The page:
Blog :: 04-2018

Rest In Peace, Tom Henderson

Tom Henderson, the Executive Director of the Greater Lovell Land Trust, passed away this week. His vision and legacy will survive well into the future.

Over the years, Tom and I had many discussions and not all about the woods and the watershed. Baseball, a passion of his, was a frequent topic. A number of years ago, Tom and I served as judges for a local chowder competition where I learned he had quite a cooking background. And on that day, I learned a bit more about chowders, what he thought about the mix of ingredients, even if we didn't agree on which one was the best tasting. 

I often thought about how funny it was that his job was to preserve land while my job is to sell it. I would like to think that there was some mutual respect and many times he would refer people to me while I would not hesitate to ask him to take a look at a parcel to see if the Land Trust would have an interest in it.

We also had a number of conversations about the Land Trust's rustic camp on Whitney Pond in Stoneham. Tom was proud of the number of renters he was able to get for the rustic camp and we would often compare notes on the vacation rental business.

Lovell and the surrounding towns are in a better place because of Tom Henderson.

 
 
 

 

 

Tom Henderson, September 6, 1962 - April 17, 2018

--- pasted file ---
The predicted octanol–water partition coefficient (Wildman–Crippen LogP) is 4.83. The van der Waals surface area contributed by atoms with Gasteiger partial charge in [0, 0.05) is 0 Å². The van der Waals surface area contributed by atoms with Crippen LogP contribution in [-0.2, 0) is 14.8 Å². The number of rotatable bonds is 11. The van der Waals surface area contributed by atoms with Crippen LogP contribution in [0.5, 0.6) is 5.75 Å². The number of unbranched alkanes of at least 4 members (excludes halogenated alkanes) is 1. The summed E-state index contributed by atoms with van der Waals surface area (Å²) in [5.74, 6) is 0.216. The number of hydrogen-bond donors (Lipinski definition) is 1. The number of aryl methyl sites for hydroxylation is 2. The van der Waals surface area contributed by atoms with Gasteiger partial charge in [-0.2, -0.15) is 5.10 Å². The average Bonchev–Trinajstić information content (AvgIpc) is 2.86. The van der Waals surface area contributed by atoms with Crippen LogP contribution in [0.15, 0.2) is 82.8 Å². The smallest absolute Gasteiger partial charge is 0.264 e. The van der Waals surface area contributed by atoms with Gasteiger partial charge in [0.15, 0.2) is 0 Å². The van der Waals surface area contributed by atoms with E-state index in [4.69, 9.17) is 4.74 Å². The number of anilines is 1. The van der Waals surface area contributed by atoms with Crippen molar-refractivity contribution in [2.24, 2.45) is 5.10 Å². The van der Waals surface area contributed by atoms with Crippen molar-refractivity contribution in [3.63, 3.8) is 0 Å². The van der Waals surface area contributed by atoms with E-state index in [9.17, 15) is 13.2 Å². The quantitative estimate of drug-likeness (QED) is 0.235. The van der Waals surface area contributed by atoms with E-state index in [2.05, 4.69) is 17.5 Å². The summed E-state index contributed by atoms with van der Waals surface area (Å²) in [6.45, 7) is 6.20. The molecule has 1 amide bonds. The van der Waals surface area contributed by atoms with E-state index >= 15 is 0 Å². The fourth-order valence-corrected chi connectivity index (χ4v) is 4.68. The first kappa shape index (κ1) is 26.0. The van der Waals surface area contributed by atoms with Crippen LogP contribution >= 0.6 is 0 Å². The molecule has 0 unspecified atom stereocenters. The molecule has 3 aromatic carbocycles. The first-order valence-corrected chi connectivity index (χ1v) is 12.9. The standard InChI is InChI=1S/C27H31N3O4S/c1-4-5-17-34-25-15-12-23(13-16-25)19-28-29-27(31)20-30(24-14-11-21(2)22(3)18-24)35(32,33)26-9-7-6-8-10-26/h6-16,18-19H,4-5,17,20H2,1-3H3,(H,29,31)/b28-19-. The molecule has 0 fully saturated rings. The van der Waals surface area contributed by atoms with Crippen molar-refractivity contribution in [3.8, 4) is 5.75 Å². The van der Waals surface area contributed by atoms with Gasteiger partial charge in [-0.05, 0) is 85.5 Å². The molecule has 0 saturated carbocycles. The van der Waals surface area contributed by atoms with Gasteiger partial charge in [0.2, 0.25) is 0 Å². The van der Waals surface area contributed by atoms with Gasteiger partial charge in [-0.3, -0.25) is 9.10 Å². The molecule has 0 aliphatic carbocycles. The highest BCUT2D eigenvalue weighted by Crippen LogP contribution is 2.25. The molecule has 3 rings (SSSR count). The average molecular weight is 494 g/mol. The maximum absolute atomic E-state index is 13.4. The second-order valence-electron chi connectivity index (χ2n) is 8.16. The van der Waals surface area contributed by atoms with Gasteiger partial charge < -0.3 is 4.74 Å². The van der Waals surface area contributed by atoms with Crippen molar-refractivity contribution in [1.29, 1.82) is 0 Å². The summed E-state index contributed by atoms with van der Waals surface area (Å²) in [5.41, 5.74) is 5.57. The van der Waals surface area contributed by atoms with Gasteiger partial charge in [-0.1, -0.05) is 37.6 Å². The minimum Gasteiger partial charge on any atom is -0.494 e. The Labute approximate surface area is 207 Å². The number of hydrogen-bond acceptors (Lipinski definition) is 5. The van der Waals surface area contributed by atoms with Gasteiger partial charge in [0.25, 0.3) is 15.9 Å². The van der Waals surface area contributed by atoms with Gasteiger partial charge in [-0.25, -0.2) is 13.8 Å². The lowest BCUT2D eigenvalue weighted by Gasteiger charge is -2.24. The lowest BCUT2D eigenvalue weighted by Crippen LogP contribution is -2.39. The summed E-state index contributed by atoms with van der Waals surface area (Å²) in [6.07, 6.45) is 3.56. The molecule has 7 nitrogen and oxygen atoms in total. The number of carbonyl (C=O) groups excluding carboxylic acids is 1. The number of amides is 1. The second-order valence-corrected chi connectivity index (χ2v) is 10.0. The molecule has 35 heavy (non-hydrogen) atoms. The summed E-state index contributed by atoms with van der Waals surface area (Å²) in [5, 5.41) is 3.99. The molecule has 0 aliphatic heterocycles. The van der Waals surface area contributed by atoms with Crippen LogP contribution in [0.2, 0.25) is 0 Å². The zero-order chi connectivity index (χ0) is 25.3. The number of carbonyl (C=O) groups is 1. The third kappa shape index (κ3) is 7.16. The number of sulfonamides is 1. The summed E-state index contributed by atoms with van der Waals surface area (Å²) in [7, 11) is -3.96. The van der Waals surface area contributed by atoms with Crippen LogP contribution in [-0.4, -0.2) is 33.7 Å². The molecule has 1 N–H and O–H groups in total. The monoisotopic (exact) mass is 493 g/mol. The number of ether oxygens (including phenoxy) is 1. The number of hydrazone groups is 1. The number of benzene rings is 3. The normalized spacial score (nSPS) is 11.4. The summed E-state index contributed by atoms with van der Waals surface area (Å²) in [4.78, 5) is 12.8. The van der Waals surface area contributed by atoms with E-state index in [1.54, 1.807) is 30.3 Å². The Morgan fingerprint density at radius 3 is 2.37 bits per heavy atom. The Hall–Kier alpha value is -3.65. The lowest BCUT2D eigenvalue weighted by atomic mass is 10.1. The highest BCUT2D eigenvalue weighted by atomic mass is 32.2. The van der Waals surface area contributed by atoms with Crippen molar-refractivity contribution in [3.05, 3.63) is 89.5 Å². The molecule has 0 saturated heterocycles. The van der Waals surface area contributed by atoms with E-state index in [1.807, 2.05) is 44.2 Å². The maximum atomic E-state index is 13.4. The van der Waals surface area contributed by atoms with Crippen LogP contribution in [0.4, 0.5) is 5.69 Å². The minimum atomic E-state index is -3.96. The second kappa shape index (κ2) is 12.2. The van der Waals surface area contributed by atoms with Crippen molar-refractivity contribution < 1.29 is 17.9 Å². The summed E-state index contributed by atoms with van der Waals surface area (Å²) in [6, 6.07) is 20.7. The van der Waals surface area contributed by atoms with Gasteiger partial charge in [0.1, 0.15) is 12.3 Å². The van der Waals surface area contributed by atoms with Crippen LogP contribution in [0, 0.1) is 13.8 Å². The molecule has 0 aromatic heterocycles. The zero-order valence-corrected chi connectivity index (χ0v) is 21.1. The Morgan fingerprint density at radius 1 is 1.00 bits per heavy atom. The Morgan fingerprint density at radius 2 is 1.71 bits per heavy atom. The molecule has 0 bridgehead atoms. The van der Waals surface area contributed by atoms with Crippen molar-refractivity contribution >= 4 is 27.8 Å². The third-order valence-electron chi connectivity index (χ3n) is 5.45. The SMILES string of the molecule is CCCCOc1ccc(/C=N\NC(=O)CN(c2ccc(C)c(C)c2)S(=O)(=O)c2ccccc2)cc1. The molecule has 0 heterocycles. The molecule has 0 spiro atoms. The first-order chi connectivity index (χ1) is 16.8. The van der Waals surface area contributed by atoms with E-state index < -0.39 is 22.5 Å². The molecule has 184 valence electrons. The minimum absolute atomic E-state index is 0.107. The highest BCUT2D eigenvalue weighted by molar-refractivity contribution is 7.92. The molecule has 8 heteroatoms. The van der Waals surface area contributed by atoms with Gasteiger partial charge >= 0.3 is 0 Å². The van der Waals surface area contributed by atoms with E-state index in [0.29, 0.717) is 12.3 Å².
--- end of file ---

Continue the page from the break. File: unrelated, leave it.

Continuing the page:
An Elegy in Blue and Green

Rare are those who leave a lasting legacy,

for generations yet to come;

beyond the stone inscriptions weathering in lonely plots,

or the solemn commentaries posted briefly in the local press.

 

And graced is one whose life has focused 

not on momentary fame or fortune, 

but on a purpose far more elemental:

preservation of the Earth, which gave us origin. 

 

Tom Henderson’s true monuments are blue and green; 

the watersheds and forests he protected 

by way of what he called his dream job:

preserving ecosystems with all the varied forms of life

that populate Maine’s mountain spines of wooded slopes,

its wild meadows, and its waters.

 

For we, the fortunate who’ve known him well, 

he’ll be an absent presence,

welcomely returning to our minds,

when summoned by a pilgrimage 

through fields and forests,

or a journey on the lakes or down the rivers. 

 

He was among the quintessential pillars of this land trust 

since well before the current century. 

He’s been its first and only Executive Director.

 

Grievously diminished by his passing though we are, 

he’s bequeathed to us his inspiration.

It’s more than bright enough to light our path, 

and certify our dedication to the mission

that defined his life. 

~Burgess Smith, GLLT Board President

 
 
 

Into the forest he goes, his cycle of life complete.
~ Teresa Melanson-Geronaitis, Tom's partner

 

 

 

In lieu of flowers, a fund has been set up to benefit Tom's biggest legacy of all, his son Aidan and his future educational goals. 
https://www.youcaring.com/aidanhenderson-1165410

 
 
 
 

The Tree Revisited

Thanks to Tom McLaughlin for an informative column on Rod Blood, Merton Blood and the Lovell Village Tree! Back in September's KezarLife posting A Tree Grows in Brooklyn.., there was quite a bit of feedback received and questions asked. It seems that everyone has an opinion on this intricate work of art.

Everyday I look out my office window and see the tree. Although the park is a good spot for the tree, I am still not certain that the current location is the best. Perhaps set back a bit further away from the Memorial, the Minuteman statue and the flag.

Here's a link to the full story on Tom's blog.